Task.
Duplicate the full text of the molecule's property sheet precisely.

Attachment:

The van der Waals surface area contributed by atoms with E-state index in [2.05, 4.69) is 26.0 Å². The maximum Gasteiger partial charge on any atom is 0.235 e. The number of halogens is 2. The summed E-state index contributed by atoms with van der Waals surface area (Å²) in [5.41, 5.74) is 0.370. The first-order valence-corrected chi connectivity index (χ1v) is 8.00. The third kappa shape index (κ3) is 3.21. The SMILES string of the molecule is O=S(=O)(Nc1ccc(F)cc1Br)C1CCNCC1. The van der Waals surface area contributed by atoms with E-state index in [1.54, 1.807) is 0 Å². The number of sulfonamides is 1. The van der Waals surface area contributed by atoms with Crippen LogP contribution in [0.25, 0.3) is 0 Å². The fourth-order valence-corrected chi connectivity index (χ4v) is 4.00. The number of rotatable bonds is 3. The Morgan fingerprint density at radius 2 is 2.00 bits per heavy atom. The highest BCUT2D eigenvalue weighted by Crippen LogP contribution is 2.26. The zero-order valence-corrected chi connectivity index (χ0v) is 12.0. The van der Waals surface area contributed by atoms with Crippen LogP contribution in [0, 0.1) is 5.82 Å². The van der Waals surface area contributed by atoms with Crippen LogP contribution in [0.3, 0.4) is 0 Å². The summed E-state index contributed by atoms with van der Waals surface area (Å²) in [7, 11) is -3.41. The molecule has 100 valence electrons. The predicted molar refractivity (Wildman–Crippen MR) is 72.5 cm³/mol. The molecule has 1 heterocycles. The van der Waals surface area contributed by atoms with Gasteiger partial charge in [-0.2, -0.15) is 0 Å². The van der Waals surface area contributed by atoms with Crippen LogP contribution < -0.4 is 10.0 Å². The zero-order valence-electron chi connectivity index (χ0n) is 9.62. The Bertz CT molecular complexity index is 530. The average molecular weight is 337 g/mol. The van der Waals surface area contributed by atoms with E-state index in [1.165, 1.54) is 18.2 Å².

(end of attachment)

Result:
The van der Waals surface area contributed by atoms with E-state index in [2.05, 4.69) is 26.0 Å². The maximum Gasteiger partial charge on any atom is 0.235 e. The number of halogens is 2. The summed E-state index contributed by atoms with van der Waals surface area (Å²) in [5.41, 5.74) is 0.370. The first-order valence-corrected chi connectivity index (χ1v) is 8.00. The third kappa shape index (κ3) is 3.21. The SMILES string of the molecule is O=S(=O)(Nc1ccc(F)cc1Br)C1CCNCC1. The van der Waals surface area contributed by atoms with E-state index in [1.54, 1.807) is 0 Å². The number of sulfonamides is 1. The van der Waals surface area contributed by atoms with Crippen LogP contribution in [0.25, 0.3) is 0 Å². The fourth-order valence-corrected chi connectivity index (χ4v) is 4.00. The number of rotatable bonds is 3. The Morgan fingerprint density at radius 2 is 2.00 bits per heavy atom. The highest BCUT2D eigenvalue weighted by Crippen LogP contribution is 2.26. The zero-order valence-corrected chi connectivity index (χ0v) is 12.0. The van der Waals surface area contributed by atoms with Crippen LogP contribution in [0, 0.1) is 5.82 Å². The van der Waals surface area contributed by atoms with Crippen LogP contribution in [0.3, 0.4) is 0 Å². The summed E-state index contributed by atoms with van der Waals surface area (Å²) in [7, 11) is -3.41. The molecule has 100 valence electrons. The predicted molar refractivity (Wildman–Crippen MR) is 72.5 cm³/mol. The molecule has 1 heterocycles. The van der Waals surface area contributed by atoms with Gasteiger partial charge in [-0.2, -0.15) is 0 Å². The van der Waals surface area contributed by atoms with Crippen LogP contribution < -0.4 is 10.0 Å². The zero-order valence-electron chi connectivity index (χ0n) is 9.62. The Bertz CT molecular complexity index is 530. The average molecular weight is 337 g/mol. The van der Waals surface area contributed by atoms with E-state index in [1.165, 1.54) is 18.2 Å².